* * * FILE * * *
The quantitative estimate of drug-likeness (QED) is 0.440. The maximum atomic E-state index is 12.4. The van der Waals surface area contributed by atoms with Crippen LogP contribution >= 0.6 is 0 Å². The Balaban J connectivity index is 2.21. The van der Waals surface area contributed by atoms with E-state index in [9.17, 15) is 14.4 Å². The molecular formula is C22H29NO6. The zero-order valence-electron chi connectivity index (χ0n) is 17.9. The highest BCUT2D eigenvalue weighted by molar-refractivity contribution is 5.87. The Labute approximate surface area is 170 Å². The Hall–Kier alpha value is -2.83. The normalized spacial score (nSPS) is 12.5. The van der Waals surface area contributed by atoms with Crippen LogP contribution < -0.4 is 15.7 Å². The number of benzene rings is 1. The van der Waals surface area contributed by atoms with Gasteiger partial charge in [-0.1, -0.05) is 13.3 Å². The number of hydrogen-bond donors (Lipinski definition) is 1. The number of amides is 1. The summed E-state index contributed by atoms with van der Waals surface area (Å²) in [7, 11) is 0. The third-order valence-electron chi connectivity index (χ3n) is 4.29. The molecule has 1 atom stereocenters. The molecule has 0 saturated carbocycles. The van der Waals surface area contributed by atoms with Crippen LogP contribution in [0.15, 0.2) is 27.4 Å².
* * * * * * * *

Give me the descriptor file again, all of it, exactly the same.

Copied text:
The quantitative estimate of drug-likeness (QED) is 0.440. The maximum atomic E-state index is 12.4. The van der Waals surface area contributed by atoms with Crippen LogP contribution >= 0.6 is 0 Å². The Balaban J connectivity index is 2.21. The van der Waals surface area contributed by atoms with E-state index in [9.17, 15) is 14.4 Å². The molecular formula is C22H29NO6. The zero-order valence-electron chi connectivity index (χ0n) is 17.9. The highest BCUT2D eigenvalue weighted by molar-refractivity contribution is 5.87. The Labute approximate surface area is 170 Å². The Hall–Kier alpha value is -2.83. The normalized spacial score (nSPS) is 12.5. The van der Waals surface area contributed by atoms with Crippen LogP contribution < -0.4 is 15.7 Å². The number of benzene rings is 1. The van der Waals surface area contributed by atoms with Gasteiger partial charge in [-0.1, -0.05) is 13.3 Å². The number of hydrogen-bond donors (Lipinski definition) is 1. The number of amides is 1. The summed E-state index contributed by atoms with van der Waals surface area (Å²) in [7, 11) is 0. The third-order valence-electron chi connectivity index (χ3n) is 4.29. The molecule has 1 atom stereocenters. The molecule has 0 saturated carbocycles. The van der Waals surface area contributed by atoms with Crippen LogP contribution in [0.15, 0.2) is 27.4 Å².